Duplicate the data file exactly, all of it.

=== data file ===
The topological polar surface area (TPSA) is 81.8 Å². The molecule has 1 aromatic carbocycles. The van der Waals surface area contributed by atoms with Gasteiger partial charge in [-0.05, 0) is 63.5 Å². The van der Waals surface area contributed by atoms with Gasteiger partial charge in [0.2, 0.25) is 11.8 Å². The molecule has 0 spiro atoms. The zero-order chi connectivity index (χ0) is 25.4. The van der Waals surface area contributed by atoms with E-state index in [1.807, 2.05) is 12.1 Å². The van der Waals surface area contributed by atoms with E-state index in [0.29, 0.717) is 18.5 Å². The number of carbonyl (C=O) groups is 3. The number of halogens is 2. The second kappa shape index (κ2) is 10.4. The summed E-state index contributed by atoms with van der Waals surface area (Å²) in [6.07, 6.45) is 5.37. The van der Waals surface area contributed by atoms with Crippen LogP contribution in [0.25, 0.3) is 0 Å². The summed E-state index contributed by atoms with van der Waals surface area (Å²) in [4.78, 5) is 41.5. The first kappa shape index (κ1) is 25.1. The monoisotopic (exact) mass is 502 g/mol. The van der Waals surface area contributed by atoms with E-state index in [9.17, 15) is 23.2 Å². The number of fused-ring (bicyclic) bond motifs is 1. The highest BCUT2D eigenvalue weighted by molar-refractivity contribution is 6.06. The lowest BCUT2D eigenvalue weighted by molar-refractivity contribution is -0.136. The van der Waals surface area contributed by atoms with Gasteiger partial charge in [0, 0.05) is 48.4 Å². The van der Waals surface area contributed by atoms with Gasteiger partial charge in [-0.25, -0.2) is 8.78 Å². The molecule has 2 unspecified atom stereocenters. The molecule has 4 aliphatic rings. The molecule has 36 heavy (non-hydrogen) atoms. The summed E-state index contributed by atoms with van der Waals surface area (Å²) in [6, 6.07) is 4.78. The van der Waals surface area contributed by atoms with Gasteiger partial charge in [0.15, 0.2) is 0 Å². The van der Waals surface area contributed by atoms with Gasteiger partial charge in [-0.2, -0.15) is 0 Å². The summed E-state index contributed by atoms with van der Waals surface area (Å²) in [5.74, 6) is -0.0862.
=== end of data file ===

The topological polar surface area (TPSA) is 81.8 Å². The molecule has 1 aromatic carbocycles. The van der Waals surface area contributed by atoms with Gasteiger partial charge in [-0.05, 0) is 63.5 Å². The van der Waals surface area contributed by atoms with Gasteiger partial charge in [0.2, 0.25) is 11.8 Å². The molecule has 0 spiro atoms. The zero-order chi connectivity index (χ0) is 25.4. The van der Waals surface area contributed by atoms with E-state index in [1.807, 2.05) is 12.1 Å². The van der Waals surface area contributed by atoms with E-state index in [0.29, 0.717) is 18.5 Å². The number of carbonyl (C=O) groups is 3. The number of halogens is 2. The second kappa shape index (κ2) is 10.4. The summed E-state index contributed by atoms with van der Waals surface area (Å²) in [6.07, 6.45) is 5.37. The van der Waals surface area contributed by atoms with Crippen LogP contribution in [0.25, 0.3) is 0 Å². The summed E-state index contributed by atoms with van der Waals surface area (Å²) in [4.78, 5) is 41.5. The first kappa shape index (κ1) is 25.1. The monoisotopic (exact) mass is 502 g/mol. The van der Waals surface area contributed by atoms with E-state index in [9.17, 15) is 23.2 Å². The number of fused-ring (bicyclic) bond motifs is 1. The highest BCUT2D eigenvalue weighted by molar-refractivity contribution is 6.06. The lowest BCUT2D eigenvalue weighted by molar-refractivity contribution is -0.136. The van der Waals surface area contributed by atoms with Gasteiger partial charge in [0, 0.05) is 48.4 Å². The van der Waals surface area contributed by atoms with Gasteiger partial charge in [-0.25, -0.2) is 8.78 Å². The molecule has 2 unspecified atom stereocenters. The molecule has 4 aliphatic rings. The molecule has 36 heavy (non-hydrogen) atoms. The summed E-state index contributed by atoms with van der Waals surface area (Å²) in [6, 6.07) is 4.78. The van der Waals surface area contributed by atoms with Gasteiger partial charge in [0.15, 0.2) is 0 Å². The van der Waals surface area contributed by atoms with Gasteiger partial charge in [-0.2, -0.15) is 0 Å². The summed E-state index contributed by atoms with van der Waals surface area (Å²) in [5.74, 6) is -0.0862.